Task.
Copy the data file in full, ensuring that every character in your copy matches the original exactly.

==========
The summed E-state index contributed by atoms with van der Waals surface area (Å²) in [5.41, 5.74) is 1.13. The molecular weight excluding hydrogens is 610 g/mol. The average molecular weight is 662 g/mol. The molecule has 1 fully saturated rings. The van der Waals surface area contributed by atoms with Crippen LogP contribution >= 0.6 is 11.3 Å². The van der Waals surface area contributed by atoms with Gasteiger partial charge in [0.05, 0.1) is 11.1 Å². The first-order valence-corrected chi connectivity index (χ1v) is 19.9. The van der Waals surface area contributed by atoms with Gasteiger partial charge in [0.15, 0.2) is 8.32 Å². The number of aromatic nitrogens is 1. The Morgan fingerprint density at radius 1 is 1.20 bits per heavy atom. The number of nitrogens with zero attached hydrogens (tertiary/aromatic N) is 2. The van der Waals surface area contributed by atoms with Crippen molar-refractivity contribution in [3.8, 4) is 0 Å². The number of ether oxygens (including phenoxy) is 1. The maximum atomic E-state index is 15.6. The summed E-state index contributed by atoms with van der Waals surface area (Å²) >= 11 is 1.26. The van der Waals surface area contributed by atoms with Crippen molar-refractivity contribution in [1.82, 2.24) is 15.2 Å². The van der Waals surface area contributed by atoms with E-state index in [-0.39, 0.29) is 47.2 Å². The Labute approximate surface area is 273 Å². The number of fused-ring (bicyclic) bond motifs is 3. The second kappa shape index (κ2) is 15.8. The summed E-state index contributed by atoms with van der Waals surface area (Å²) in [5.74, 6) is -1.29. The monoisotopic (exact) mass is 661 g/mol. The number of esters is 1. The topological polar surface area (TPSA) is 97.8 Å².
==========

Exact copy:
The summed E-state index contributed by atoms with van der Waals surface area (Å²) in [5.41, 5.74) is 1.13. The molecular weight excluding hydrogens is 610 g/mol. The average molecular weight is 662 g/mol. The molecule has 1 fully saturated rings. The van der Waals surface area contributed by atoms with Crippen LogP contribution >= 0.6 is 11.3 Å². The van der Waals surface area contributed by atoms with Gasteiger partial charge in [0.05, 0.1) is 11.1 Å². The first-order valence-corrected chi connectivity index (χ1v) is 19.9. The van der Waals surface area contributed by atoms with Gasteiger partial charge in [0.15, 0.2) is 8.32 Å². The number of aromatic nitrogens is 1. The Morgan fingerprint density at radius 1 is 1.20 bits per heavy atom. The number of nitrogens with zero attached hydrogens (tertiary/aromatic N) is 2. The van der Waals surface area contributed by atoms with Crippen molar-refractivity contribution in [3.8, 4) is 0 Å². The number of ether oxygens (including phenoxy) is 1. The maximum atomic E-state index is 15.6. The summed E-state index contributed by atoms with van der Waals surface area (Å²) >= 11 is 1.26. The van der Waals surface area contributed by atoms with Crippen molar-refractivity contribution in [1.82, 2.24) is 15.2 Å². The van der Waals surface area contributed by atoms with E-state index in [-0.39, 0.29) is 47.2 Å². The Labute approximate surface area is 273 Å². The number of fused-ring (bicyclic) bond motifs is 3. The second kappa shape index (κ2) is 15.8. The summed E-state index contributed by atoms with van der Waals surface area (Å²) in [5.74, 6) is -1.29. The monoisotopic (exact) mass is 661 g/mol. The number of esters is 1. The topological polar surface area (TPSA) is 97.8 Å².